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Expand chart
Data: U.S. Bureau of Economic Analysis; Chart: Axios Visuals

A major reason banks were rolling in so much dough last quarter is the explosive growth of the U.S. personal savings rate, which hit the highest mark since the 1980s in March and a historic 33% rate in April.

By the numbers: The rate of savings as a percentage of disposable income was by far the highest since the Bureau of Economic Analysis started tracking it in the 1960s.

  • The savings rate has jumped to almost double the previous record of 17.3% in May 1975.
  • Spending declined by a record 13.6% in April.

Yes, but: There is an aspect of “forced savings,” Diane Swonk, chief economist at Grant Thornton, told CNBC

  • “There’s not much opportunity for many people to go out and spend money," Megan Greene, a senior fellow at Harvard Kennedy School, told CNBC.
  • “With shops all closed and everybody locked up, the ‘shopportunities’ have dried up. That speaks to a kind of demand shock.”

Yes, but, but: Many economists have worried about the coronavirus pandemic leading to a more structural change in saving and spending habits leading to a permanently higher savings rate.

  • During the 1970s, the savings rate was consistently around 14%.

The big picture: The U.S. economy is much more dependent on consumer spending than it has been historically, and that is especially true now.

  • Businesses are looking to bounce back from losses suffered during government-imposed lockdowns to contain the COVID-19 outbreak and will need savings rates to fall back quickly and for consumers to return to previous spending patterns.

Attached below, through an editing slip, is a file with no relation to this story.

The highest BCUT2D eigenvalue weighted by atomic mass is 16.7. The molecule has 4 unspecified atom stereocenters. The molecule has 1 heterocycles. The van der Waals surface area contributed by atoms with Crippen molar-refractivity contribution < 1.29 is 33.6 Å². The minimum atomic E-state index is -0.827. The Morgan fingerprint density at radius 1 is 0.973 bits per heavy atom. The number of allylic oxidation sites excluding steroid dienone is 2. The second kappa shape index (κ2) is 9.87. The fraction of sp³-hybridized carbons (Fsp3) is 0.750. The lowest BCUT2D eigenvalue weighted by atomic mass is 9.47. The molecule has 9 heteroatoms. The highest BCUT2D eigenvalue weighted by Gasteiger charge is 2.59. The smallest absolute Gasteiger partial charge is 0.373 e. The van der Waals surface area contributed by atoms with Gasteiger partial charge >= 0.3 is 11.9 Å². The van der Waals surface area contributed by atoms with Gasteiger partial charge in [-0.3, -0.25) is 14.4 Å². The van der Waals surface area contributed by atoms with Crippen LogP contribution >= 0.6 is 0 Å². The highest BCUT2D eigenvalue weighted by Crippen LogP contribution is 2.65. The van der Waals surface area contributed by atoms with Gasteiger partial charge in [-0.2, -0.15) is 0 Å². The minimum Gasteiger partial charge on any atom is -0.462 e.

Go deeper

Felix Salmon, author of Capital
Aug 13, 2020 - Economy & Business

The statistics crisis

Illustration: Aïda Amer/Axios

If you don't know how broken something is, you're not going to be able to fix it.

  • That's the crisis facing policymakers trying to repair a devastated economy without knowing the true degree to which the pandemic has hurt the country.

First look: Biden's economic case for green cards

Photo: Win McNamee/Getty Images

The White House Council of Economic Advisors (CEA) is promoting the economic benefits and costs of providing green cards to millions of unauthorized immigrants in a blogpost being released on Friday, according to a draft provided to Axios.

Why it matters: The post comes as the fate of millions of immigrants, including those with Temporary Protected Status or DACA protections, rests with Congress — and the Senate parliamentarian.

Ina Fried, author of Login
5 mins ago - Technology
Column / Signal Boost

Facebook's social balance is in the red

Illustration: Megan Robinson/Axios

Facebook is essential to our lives. Facebook is ruining our lives. Holding both these truths at once will make your head hurt.

While covering the Olympics in Tokyo, I spent a ton of time on Facebook. Each day, during several hourlong bus rides, I would see who was online in Messenger and share photos and stories there with family and friends. I also posted frequently on my news feed.